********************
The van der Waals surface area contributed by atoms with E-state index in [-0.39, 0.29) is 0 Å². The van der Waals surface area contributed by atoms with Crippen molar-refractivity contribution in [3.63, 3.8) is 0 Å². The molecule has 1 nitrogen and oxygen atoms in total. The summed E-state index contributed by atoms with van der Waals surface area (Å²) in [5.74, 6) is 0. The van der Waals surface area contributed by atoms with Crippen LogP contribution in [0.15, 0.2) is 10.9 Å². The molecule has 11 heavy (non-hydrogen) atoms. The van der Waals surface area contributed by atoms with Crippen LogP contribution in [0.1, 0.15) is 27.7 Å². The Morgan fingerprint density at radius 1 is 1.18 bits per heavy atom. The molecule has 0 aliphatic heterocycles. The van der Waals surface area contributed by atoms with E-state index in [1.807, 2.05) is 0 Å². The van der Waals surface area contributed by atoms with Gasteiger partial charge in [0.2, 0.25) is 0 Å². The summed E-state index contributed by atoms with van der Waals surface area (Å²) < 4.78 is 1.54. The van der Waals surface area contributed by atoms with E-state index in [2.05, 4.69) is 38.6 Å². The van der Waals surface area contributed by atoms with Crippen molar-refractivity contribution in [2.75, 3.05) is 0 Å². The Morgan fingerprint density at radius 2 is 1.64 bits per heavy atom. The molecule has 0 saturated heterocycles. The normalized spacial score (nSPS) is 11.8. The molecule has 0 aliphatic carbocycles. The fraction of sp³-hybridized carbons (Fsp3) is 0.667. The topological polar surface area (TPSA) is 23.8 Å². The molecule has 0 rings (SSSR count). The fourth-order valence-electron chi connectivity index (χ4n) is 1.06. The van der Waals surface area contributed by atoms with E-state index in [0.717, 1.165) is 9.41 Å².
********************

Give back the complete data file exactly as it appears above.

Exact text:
The van der Waals surface area contributed by atoms with E-state index in [-0.39, 0.29) is 0 Å². The van der Waals surface area contributed by atoms with Crippen molar-refractivity contribution in [3.63, 3.8) is 0 Å². The molecule has 1 nitrogen and oxygen atoms in total. The summed E-state index contributed by atoms with van der Waals surface area (Å²) in [5.74, 6) is 0. The van der Waals surface area contributed by atoms with Crippen LogP contribution in [0.15, 0.2) is 10.9 Å². The molecule has 11 heavy (non-hydrogen) atoms. The van der Waals surface area contributed by atoms with Crippen LogP contribution in [0.1, 0.15) is 27.7 Å². The Morgan fingerprint density at radius 1 is 1.18 bits per heavy atom. The molecule has 0 aliphatic heterocycles. The van der Waals surface area contributed by atoms with E-state index in [1.807, 2.05) is 0 Å². The van der Waals surface area contributed by atoms with Gasteiger partial charge in [0.2, 0.25) is 0 Å². The summed E-state index contributed by atoms with van der Waals surface area (Å²) < 4.78 is 1.54. The van der Waals surface area contributed by atoms with E-state index in [2.05, 4.69) is 38.6 Å². The van der Waals surface area contributed by atoms with Crippen molar-refractivity contribution in [2.75, 3.05) is 0 Å². The Morgan fingerprint density at radius 2 is 1.64 bits per heavy atom. The molecule has 0 saturated heterocycles. The normalized spacial score (nSPS) is 11.8. The molecule has 0 aliphatic carbocycles. The fraction of sp³-hybridized carbons (Fsp3) is 0.667. The topological polar surface area (TPSA) is 23.8 Å². The molecule has 0 rings (SSSR count). The fourth-order valence-electron chi connectivity index (χ4n) is 1.06. The van der Waals surface area contributed by atoms with E-state index in [0.717, 1.165) is 9.41 Å².